But there were gay times also at Godollo in those days, when her husband and children were there and the castle was full of guests. Her stag hunts were famous, and the walls were covered with trophies of the chase. "There is a tree at Godollo," she once said to a companion, "who is one of my best friends. He knows all my inmost thoughts, and whenever I go back there I tell him all that has happened to me since we parted."

Wherever she might be her thoughts turned longingly toward her beloved Hungary, where she was happiest, and among whose romantic, impulsive people she always felt most at home. All classes in Budapest adored their beautiful Queen, who wore the national costume of the country and lost no opportunity of remaining among them. Her courage, gentleness, and open-hearted generosity made her universally beloved. She would go about among the poorest and vilest quarters of the city, helping the suffering and needy, quite unconscious of danger or fear. The wretched creatures often little suspected who she was, but she was welcomed everywhere as an angel of mercy, and could go unharmed where even the police would scarcely venture.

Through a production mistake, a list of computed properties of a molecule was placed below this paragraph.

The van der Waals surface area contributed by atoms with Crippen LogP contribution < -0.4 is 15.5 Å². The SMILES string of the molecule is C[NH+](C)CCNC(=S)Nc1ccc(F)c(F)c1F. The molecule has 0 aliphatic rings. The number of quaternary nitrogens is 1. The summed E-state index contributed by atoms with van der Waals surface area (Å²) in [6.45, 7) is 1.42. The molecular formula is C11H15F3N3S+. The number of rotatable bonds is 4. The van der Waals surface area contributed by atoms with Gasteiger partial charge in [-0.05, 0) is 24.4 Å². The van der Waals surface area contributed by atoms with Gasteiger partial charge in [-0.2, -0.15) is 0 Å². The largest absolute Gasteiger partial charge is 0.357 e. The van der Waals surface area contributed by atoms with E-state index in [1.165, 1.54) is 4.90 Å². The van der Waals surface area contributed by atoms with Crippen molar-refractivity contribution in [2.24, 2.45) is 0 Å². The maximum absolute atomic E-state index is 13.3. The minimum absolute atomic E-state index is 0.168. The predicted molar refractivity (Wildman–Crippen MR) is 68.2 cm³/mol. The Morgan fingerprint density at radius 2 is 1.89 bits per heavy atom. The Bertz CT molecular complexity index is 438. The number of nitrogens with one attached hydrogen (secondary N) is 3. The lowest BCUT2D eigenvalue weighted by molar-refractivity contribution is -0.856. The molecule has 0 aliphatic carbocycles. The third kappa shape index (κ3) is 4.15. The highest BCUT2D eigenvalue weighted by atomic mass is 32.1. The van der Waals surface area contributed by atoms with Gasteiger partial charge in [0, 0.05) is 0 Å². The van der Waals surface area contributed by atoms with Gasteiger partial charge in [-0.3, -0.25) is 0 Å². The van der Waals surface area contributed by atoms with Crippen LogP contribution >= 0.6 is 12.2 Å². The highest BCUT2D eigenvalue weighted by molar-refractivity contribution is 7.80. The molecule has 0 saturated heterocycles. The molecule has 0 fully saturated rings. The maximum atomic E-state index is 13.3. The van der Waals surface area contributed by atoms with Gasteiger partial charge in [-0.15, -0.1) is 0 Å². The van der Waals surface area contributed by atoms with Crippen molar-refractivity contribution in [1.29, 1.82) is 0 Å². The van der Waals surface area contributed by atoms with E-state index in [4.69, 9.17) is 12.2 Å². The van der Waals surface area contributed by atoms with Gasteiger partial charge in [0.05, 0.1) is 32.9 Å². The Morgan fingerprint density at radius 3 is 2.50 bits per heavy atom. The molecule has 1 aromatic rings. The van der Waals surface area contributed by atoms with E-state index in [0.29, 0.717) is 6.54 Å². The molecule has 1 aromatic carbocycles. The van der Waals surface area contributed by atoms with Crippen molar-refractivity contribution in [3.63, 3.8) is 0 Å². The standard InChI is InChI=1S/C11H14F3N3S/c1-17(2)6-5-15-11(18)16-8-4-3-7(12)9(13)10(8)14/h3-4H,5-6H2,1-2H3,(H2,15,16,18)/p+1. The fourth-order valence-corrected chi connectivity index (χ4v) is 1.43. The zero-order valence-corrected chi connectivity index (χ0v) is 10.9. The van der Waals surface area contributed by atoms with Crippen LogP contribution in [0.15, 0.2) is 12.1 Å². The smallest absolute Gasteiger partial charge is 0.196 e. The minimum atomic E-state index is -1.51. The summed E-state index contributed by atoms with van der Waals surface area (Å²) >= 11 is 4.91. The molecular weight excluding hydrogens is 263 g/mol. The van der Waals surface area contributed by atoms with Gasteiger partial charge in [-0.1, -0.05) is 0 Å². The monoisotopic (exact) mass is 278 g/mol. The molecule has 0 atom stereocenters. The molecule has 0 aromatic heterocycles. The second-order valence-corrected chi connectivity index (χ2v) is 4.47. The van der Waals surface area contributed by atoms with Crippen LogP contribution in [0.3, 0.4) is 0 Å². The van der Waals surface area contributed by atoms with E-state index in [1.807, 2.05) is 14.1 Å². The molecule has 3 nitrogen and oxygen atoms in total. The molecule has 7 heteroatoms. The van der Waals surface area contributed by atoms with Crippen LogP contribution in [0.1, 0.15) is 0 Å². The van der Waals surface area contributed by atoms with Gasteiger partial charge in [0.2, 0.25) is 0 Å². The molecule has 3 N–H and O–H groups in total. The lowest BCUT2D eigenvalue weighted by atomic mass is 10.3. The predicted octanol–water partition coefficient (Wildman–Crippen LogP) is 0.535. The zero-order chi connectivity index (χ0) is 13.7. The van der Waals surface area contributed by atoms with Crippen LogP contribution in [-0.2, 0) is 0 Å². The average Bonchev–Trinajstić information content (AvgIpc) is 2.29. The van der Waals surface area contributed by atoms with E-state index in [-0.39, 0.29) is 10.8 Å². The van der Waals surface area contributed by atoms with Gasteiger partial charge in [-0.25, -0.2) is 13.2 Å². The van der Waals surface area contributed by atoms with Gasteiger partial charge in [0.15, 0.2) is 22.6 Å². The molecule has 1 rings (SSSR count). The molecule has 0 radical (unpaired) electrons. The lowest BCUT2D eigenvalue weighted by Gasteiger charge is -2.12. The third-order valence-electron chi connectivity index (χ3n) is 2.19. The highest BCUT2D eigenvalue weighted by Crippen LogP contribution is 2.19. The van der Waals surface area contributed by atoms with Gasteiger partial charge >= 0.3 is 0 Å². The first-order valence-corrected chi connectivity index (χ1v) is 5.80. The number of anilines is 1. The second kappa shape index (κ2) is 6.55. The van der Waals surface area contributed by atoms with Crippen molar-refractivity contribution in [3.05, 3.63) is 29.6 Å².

One evening she was riding with a companion through the outskirts of Budapest, and was just passing a hovel set back a little from the main road when they were startled by hearing piercing shrieks from within. The voice was that of a woman evidently in the greatest distress. On the impulse of the moment they leaped from their horses, and rushing to the door and bursting it open, found themselves in a low, dirty room, where a huge ruffian of a man was dragging a woman about the floor by her long, unbound hair, kicking her vigorously as he did so. Without a moment's thought Elizabeth dealt him a blow in the face with her heavy hunting-crop, which so surprised the fellow that he dropped his victim and stared at her in blank amazement. Elizabeth's own astonishment was still greater, however, when the ill-used woman arose and sprang at her like a tiger, overwhelming her at the same time with the vilest abuse for presuming to attack her husband. The Empress burst into a peal of laughter, and taking a gold piece from her pocket she handed it to the man, exclaiming: "Beat her, my friend. Beat her all she wants; she deserves it for being so loyal to you."